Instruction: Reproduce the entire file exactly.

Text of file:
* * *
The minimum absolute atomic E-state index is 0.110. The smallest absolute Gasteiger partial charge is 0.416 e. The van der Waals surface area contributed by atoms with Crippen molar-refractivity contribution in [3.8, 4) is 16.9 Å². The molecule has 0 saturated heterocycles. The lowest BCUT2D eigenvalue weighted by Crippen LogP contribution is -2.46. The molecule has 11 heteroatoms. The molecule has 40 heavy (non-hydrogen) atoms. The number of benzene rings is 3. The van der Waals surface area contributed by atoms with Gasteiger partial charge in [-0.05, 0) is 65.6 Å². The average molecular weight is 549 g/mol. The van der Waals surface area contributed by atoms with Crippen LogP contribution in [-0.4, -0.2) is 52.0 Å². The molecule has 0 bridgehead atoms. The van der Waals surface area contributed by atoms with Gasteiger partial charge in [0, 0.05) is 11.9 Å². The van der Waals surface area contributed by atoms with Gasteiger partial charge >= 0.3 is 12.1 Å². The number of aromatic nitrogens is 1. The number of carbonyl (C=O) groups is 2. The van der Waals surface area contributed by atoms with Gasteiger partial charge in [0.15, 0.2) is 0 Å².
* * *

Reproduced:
The minimum absolute atomic E-state index is 0.110. The smallest absolute Gasteiger partial charge is 0.416 e. The van der Waals surface area contributed by atoms with Crippen molar-refractivity contribution in [3.8, 4) is 16.9 Å². The molecule has 0 saturated heterocycles. The lowest BCUT2D eigenvalue weighted by Crippen LogP contribution is -2.46. The molecule has 11 heteroatoms. The molecule has 40 heavy (non-hydrogen) atoms. The number of benzene rings is 3. The van der Waals surface area contributed by atoms with Gasteiger partial charge in [-0.05, 0) is 65.6 Å². The average molecular weight is 549 g/mol. The van der Waals surface area contributed by atoms with Crippen LogP contribution in [-0.4, -0.2) is 52.0 Å². The molecule has 0 bridgehead atoms. The van der Waals surface area contributed by atoms with Gasteiger partial charge in [0, 0.05) is 11.9 Å². The van der Waals surface area contributed by atoms with Gasteiger partial charge >= 0.3 is 12.1 Å². The number of aromatic nitrogens is 1. The number of carbonyl (C=O) groups is 2. The van der Waals surface area contributed by atoms with Gasteiger partial charge in [0.15, 0.2) is 0 Å².